Keeping this connection configuration, I queued up Marvel's Doctor Strange on the Netflix app in the OPPO. The hero music sounded as triumphant as it should. Dialogue quality was strong. In one scene where Dr. Strange speaks with the Ancient One, Benedict Cumberpatch's voice was deep and authoritative, while Tilda Swinton's was calm and even keeled. In all the fight scenes, the combatants use magical weapons that give off wisps and whiffs of air that the Klipsch system effortlessly detailed. In the final battle scene, as buildings collapse and reassemble and all sorts of mind-bending, physics-defying attacks are traded off between Strange and the evil Kaecilius, the Klipsch speakers captured every beat with clarity and dynamism that drew me into the action.
Click over to Page Two for The Downside, Comparison & Competition, and Conclusion...
With wireless speakers, there are two prevalent technologies: Bluetooth and Wi-Fi. Klipsch opted to only use Bluetooth in the R-28PF system (and not aptX HD), which means you get some compression in the signal and limited range. As I described above, streamed audio suffered a bit in both quality and reliability, especially with higher-resolution files.
For movie/TV buffs who'd like to mate these speakers with a video player, there's no HDMI pass-through, so you can't feed the speakers the highest quality movie soundtracks in the Dolby TrueHD and DTS-HD Master Audio formats.
Comparison & Competition
I can't find a competitive powered, full-sized floorstanding speaker exactly like the R-28PF. There are many wireless, powered bookshelf speakers, as well as many single-speaker units that look like miniature soundbars meant to sit on a shelf. But the R-28PF is kind of in a category of its own, especially at its price point.
So, let's just consider some similar alternatives. The passive version of this tower speaker, the R-28F, actually sells for roughly the same price: $449 each. It allows you the flexibility to work with whatever front-end electronics you want. Moving up to Klipsch's Premiere Reference RP-280F tower speaker ($599 each) will provide a significant improvement in bass and overall refinement.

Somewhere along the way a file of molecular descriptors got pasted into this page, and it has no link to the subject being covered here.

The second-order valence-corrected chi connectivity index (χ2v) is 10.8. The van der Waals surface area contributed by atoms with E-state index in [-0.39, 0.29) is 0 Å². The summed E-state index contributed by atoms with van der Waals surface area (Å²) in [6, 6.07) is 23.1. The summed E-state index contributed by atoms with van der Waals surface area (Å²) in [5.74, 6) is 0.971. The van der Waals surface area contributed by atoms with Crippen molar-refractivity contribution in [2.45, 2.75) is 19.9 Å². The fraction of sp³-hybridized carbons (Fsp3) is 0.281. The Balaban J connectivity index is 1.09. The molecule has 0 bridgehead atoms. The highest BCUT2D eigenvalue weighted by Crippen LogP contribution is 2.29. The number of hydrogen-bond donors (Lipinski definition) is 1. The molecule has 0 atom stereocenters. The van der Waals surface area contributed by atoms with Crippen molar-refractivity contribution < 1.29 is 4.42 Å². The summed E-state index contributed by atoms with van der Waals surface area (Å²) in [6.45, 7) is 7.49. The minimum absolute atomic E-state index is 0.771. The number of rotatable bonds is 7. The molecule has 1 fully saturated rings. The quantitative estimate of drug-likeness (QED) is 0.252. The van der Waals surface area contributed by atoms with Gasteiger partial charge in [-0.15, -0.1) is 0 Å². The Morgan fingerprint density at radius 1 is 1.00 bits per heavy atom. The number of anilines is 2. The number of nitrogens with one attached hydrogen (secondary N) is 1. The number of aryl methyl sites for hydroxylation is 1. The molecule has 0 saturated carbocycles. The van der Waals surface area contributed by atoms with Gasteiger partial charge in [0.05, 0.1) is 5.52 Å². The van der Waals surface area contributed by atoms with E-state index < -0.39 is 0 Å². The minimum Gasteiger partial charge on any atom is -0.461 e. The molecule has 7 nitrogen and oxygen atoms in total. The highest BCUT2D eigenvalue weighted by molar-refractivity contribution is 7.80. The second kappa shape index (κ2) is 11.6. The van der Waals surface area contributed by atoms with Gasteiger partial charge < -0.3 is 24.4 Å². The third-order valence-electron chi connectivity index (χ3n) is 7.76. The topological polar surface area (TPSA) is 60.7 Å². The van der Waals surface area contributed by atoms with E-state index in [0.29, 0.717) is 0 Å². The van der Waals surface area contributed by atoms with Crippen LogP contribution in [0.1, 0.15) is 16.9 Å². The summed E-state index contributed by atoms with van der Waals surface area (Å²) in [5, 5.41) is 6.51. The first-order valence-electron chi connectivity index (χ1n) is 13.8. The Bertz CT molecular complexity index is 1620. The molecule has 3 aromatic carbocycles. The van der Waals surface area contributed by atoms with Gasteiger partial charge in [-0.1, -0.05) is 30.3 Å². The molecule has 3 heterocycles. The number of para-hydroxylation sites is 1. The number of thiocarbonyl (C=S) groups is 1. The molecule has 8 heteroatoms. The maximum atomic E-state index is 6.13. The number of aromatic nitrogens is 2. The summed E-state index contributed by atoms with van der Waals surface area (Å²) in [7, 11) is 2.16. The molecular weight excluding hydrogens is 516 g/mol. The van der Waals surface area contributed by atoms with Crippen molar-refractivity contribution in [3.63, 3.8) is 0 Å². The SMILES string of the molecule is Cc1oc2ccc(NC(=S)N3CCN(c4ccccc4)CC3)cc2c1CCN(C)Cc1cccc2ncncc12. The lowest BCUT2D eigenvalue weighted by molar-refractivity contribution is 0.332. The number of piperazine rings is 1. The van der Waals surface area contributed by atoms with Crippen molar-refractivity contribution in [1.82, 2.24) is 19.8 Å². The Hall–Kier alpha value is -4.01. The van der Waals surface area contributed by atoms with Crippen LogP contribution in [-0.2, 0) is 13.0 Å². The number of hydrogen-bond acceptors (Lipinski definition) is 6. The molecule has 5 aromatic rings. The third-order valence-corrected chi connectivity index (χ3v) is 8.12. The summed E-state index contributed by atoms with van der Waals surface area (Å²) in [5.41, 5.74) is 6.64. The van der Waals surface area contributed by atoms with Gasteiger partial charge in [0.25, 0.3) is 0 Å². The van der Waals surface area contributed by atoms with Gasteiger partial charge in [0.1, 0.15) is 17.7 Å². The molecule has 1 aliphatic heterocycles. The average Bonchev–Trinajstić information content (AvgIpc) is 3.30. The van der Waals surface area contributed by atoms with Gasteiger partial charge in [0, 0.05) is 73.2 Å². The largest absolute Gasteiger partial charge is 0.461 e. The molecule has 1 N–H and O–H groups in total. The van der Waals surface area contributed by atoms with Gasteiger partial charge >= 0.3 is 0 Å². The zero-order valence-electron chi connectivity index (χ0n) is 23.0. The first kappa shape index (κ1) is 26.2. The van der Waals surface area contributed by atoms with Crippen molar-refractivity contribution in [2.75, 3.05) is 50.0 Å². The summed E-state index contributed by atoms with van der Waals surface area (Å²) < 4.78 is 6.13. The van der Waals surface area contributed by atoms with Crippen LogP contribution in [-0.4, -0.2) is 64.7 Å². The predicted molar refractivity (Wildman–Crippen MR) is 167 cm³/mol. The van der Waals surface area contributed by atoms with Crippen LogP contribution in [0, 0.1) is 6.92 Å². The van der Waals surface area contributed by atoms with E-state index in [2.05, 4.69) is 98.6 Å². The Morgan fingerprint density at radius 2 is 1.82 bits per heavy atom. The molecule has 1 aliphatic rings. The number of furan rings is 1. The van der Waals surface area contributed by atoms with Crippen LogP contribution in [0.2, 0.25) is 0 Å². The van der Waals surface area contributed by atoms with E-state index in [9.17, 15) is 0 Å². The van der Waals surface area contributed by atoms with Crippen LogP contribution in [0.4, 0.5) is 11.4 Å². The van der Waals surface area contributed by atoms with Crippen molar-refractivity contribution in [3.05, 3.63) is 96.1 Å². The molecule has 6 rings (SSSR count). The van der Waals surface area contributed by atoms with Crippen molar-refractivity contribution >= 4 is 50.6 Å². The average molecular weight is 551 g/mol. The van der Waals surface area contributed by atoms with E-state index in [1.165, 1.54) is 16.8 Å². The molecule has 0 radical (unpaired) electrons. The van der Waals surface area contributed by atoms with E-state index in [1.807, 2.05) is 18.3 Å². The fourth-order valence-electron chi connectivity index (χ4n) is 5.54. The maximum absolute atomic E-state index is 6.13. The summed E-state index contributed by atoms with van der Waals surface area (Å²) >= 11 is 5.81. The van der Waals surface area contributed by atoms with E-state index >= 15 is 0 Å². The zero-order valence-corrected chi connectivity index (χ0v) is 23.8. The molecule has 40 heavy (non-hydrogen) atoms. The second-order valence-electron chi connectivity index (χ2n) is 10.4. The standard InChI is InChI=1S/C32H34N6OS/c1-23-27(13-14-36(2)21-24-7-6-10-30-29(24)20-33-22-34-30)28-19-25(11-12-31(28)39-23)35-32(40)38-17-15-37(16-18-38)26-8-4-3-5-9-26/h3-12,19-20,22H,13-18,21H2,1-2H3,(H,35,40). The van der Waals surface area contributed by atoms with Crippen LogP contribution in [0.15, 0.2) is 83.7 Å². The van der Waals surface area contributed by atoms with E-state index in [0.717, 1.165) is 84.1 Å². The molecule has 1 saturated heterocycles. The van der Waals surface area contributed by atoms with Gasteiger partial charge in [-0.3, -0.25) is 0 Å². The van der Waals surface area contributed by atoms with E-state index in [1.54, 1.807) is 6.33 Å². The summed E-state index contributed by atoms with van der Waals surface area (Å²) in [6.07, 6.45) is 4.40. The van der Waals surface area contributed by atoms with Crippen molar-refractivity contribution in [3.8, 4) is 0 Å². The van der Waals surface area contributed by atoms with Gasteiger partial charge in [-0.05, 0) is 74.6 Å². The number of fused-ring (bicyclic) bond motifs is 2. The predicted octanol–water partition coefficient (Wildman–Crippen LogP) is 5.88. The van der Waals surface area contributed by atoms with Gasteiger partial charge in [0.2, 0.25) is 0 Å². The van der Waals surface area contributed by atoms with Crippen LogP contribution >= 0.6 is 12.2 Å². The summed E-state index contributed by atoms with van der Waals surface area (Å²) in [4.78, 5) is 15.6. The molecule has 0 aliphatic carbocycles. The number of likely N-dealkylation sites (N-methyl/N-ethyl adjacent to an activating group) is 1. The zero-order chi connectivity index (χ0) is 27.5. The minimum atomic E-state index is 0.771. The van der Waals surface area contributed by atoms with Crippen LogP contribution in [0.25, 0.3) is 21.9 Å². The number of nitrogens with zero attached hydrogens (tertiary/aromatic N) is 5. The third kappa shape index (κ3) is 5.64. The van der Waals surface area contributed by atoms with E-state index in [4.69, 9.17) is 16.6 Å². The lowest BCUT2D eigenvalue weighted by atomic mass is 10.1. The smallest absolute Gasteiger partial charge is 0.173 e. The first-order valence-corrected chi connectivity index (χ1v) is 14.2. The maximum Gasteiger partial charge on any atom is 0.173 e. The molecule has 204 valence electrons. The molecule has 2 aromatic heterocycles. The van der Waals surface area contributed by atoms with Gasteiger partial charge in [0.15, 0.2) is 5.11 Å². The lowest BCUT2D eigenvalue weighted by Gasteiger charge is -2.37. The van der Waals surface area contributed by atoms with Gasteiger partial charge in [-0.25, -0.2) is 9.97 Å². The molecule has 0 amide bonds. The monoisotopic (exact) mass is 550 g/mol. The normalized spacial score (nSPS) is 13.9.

If you want to stick with powered speakers, there are (as I said above) lots of powered and wireless bookshelf speaker options. The Paradigm PW 600, at a street price around $599 each, costs slightly more and doesn't have a built-in phono stage. Being a smaller bookshelf, it also won't be able to play as loud to fill a room. However, with Anthem Room Correction built in, you can dial in the sound to better suit your room. And, thanks to the PW 600's dual-band Wi-Fi connection and DTS Play-Fi, you would be able to stream uncompressed audio directly from many apps on your phone to your speaker without having to use Bluetooth.
There's also any number of soundbar/sub combos that have similar connectivity (minus the phono input) and can produce good sound--but they're probably not going to provide the wider separation and more expansive soundstage you get from a pair of tower speakers.
Make no mistake, the Klipsch R-28PF is a great-performing speaker at its price point. The inclusion of built-in amplification, digital and analog inputs, Bluetooth connectivity, and even a built-in phono stage make this system an immense value for the right consumer. You just need to make sure that you are the right consumer--someone who wants the connection convenience of a soundbar but the performance offered by a pair of full-sized, full-range floorstanding speakers. Someone whose system is built around output options like USB and optical digital as opposed to HDMI. Perhaps someone who is also getting back into vinyl with a turntable and doesn't want to invest in a dedicated phono stage. If that describes you and you're looking for a simplified but high-quality audio solution, you should definitely check out the Klipsch R-28PF.
• Visit the Klipsch website for more product information.
• Check out our Floorstanding Speaker Reviews category page to read similar reviews.
• Klipsch Introduces the Reference RF-7 III Tower Speaker at HomeTheaterReview.com.